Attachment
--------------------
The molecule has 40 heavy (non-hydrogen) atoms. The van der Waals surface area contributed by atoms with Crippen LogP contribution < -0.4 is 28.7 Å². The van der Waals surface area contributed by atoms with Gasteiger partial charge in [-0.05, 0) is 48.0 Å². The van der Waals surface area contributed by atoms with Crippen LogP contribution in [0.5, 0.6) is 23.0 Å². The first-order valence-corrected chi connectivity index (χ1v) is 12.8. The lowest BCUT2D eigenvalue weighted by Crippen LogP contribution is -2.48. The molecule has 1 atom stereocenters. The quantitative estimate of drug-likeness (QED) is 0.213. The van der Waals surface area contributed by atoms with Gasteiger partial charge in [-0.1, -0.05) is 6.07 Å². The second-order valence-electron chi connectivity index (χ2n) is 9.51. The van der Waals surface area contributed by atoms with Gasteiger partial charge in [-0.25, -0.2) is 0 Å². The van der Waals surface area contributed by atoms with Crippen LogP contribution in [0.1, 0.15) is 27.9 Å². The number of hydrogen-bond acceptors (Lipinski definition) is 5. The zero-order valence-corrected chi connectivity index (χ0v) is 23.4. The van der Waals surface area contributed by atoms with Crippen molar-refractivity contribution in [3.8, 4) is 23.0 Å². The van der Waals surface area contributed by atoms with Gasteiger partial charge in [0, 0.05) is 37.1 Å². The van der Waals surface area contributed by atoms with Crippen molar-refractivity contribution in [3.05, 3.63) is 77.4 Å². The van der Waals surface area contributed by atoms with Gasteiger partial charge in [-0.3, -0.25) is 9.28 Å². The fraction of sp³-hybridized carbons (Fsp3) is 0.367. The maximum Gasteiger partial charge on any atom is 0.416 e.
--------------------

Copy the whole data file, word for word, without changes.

The molecule has 40 heavy (non-hydrogen) atoms. The van der Waals surface area contributed by atoms with Crippen LogP contribution < -0.4 is 28.7 Å². The van der Waals surface area contributed by atoms with Gasteiger partial charge in [-0.05, 0) is 48.0 Å². The van der Waals surface area contributed by atoms with Crippen LogP contribution in [0.5, 0.6) is 23.0 Å². The first-order valence-corrected chi connectivity index (χ1v) is 12.8. The lowest BCUT2D eigenvalue weighted by Crippen LogP contribution is -2.48. The molecule has 1 atom stereocenters. The quantitative estimate of drug-likeness (QED) is 0.213. The van der Waals surface area contributed by atoms with Gasteiger partial charge in [-0.1, -0.05) is 6.07 Å². The second-order valence-electron chi connectivity index (χ2n) is 9.51. The van der Waals surface area contributed by atoms with Gasteiger partial charge in [-0.25, -0.2) is 0 Å². The van der Waals surface area contributed by atoms with Crippen LogP contribution in [0.1, 0.15) is 27.9 Å². The number of hydrogen-bond acceptors (Lipinski definition) is 5. The zero-order valence-corrected chi connectivity index (χ0v) is 23.4. The van der Waals surface area contributed by atoms with Crippen molar-refractivity contribution in [3.8, 4) is 23.0 Å². The van der Waals surface area contributed by atoms with Gasteiger partial charge in [0, 0.05) is 37.1 Å². The van der Waals surface area contributed by atoms with Crippen molar-refractivity contribution in [3.05, 3.63) is 77.4 Å². The van der Waals surface area contributed by atoms with Gasteiger partial charge in [-0.3, -0.25) is 9.28 Å². The fraction of sp³-hybridized carbons (Fsp3) is 0.367. The maximum Gasteiger partial charge on any atom is 0.416 e.